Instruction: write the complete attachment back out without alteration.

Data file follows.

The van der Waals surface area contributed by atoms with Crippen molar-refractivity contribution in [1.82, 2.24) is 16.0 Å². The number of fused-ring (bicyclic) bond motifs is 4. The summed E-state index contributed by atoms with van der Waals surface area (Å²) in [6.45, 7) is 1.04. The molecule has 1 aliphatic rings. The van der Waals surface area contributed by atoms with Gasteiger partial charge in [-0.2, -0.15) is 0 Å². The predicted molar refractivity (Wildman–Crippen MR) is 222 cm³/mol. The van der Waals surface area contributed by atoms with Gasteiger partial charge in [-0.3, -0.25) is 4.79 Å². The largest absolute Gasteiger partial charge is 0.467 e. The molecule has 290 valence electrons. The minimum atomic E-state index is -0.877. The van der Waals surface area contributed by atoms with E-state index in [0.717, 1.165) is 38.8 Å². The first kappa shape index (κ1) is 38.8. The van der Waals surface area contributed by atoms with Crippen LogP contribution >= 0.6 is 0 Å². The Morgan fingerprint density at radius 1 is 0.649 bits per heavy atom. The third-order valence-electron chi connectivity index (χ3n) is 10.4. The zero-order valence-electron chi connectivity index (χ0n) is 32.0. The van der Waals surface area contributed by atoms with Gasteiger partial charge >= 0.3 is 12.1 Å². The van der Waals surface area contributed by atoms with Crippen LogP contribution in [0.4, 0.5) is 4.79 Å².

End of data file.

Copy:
The van der Waals surface area contributed by atoms with Crippen molar-refractivity contribution in [1.82, 2.24) is 16.0 Å². The number of fused-ring (bicyclic) bond motifs is 4. The summed E-state index contributed by atoms with van der Waals surface area (Å²) in [6.45, 7) is 1.04. The molecule has 1 aliphatic rings. The van der Waals surface area contributed by atoms with Gasteiger partial charge in [-0.2, -0.15) is 0 Å². The predicted molar refractivity (Wildman–Crippen MR) is 222 cm³/mol. The van der Waals surface area contributed by atoms with Gasteiger partial charge in [-0.3, -0.25) is 4.79 Å². The largest absolute Gasteiger partial charge is 0.467 e. The molecule has 290 valence electrons. The minimum atomic E-state index is -0.877. The van der Waals surface area contributed by atoms with E-state index in [0.717, 1.165) is 38.8 Å². The first kappa shape index (κ1) is 38.8. The van der Waals surface area contributed by atoms with Crippen LogP contribution >= 0.6 is 0 Å². The Morgan fingerprint density at radius 1 is 0.649 bits per heavy atom. The third-order valence-electron chi connectivity index (χ3n) is 10.4. The zero-order valence-electron chi connectivity index (χ0n) is 32.0. The van der Waals surface area contributed by atoms with Gasteiger partial charge >= 0.3 is 12.1 Å². The van der Waals surface area contributed by atoms with Crippen LogP contribution in [0.4, 0.5) is 4.79 Å².